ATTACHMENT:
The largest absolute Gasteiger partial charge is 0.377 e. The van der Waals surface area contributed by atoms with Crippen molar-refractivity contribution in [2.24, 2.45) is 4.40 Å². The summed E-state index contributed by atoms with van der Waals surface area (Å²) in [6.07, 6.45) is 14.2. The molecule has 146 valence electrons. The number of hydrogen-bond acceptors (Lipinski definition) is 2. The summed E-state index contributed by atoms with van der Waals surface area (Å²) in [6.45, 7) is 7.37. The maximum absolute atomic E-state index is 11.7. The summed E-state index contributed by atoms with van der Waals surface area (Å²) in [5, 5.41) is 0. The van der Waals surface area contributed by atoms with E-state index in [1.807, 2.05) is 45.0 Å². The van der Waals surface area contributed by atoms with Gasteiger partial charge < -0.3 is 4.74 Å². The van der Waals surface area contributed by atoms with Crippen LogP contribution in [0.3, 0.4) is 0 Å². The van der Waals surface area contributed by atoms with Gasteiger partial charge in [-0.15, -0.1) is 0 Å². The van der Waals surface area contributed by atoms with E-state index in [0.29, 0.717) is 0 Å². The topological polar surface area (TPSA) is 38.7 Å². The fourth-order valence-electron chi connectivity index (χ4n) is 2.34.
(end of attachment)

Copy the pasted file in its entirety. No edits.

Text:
The largest absolute Gasteiger partial charge is 0.377 e. The van der Waals surface area contributed by atoms with Crippen molar-refractivity contribution in [2.24, 2.45) is 4.40 Å². The summed E-state index contributed by atoms with van der Waals surface area (Å²) in [6.07, 6.45) is 14.2. The molecule has 146 valence electrons. The number of hydrogen-bond acceptors (Lipinski definition) is 2. The summed E-state index contributed by atoms with van der Waals surface area (Å²) in [6.45, 7) is 7.37. The maximum absolute atomic E-state index is 11.7. The summed E-state index contributed by atoms with van der Waals surface area (Å²) in [5, 5.41) is 0. The van der Waals surface area contributed by atoms with E-state index in [1.807, 2.05) is 45.0 Å². The van der Waals surface area contributed by atoms with Gasteiger partial charge < -0.3 is 4.74 Å². The van der Waals surface area contributed by atoms with Crippen LogP contribution in [0.3, 0.4) is 0 Å². The van der Waals surface area contributed by atoms with Gasteiger partial charge in [-0.15, -0.1) is 0 Å². The van der Waals surface area contributed by atoms with E-state index in [0.29, 0.717) is 0 Å². The topological polar surface area (TPSA) is 38.7 Å². The fourth-order valence-electron chi connectivity index (χ4n) is 2.34.